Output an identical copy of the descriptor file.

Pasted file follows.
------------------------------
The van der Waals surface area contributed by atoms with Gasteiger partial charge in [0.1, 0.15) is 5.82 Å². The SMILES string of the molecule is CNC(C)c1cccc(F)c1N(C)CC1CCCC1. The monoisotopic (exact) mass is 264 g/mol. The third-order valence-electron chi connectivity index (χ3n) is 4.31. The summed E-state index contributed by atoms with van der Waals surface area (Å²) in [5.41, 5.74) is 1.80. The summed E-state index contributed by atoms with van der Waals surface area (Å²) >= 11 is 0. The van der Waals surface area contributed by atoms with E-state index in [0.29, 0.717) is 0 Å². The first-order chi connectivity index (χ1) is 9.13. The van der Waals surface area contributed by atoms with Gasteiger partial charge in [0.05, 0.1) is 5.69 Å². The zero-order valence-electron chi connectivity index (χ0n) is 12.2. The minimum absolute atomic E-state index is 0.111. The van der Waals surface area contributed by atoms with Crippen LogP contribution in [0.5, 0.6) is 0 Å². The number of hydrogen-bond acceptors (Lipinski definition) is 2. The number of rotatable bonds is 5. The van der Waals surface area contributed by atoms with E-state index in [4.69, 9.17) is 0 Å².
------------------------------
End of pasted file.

The van der Waals surface area contributed by atoms with Gasteiger partial charge in [0.1, 0.15) is 5.82 Å². The SMILES string of the molecule is CNC(C)c1cccc(F)c1N(C)CC1CCCC1. The monoisotopic (exact) mass is 264 g/mol. The third-order valence-electron chi connectivity index (χ3n) is 4.31. The summed E-state index contributed by atoms with van der Waals surface area (Å²) in [5.41, 5.74) is 1.80. The summed E-state index contributed by atoms with van der Waals surface area (Å²) >= 11 is 0. The van der Waals surface area contributed by atoms with E-state index in [0.29, 0.717) is 0 Å². The first-order chi connectivity index (χ1) is 9.13. The van der Waals surface area contributed by atoms with Gasteiger partial charge in [0.05, 0.1) is 5.69 Å². The zero-order valence-electron chi connectivity index (χ0n) is 12.2. The minimum absolute atomic E-state index is 0.111. The van der Waals surface area contributed by atoms with Crippen LogP contribution in [0.5, 0.6) is 0 Å². The number of hydrogen-bond acceptors (Lipinski definition) is 2. The number of rotatable bonds is 5. The van der Waals surface area contributed by atoms with E-state index in [4.69, 9.17) is 0 Å².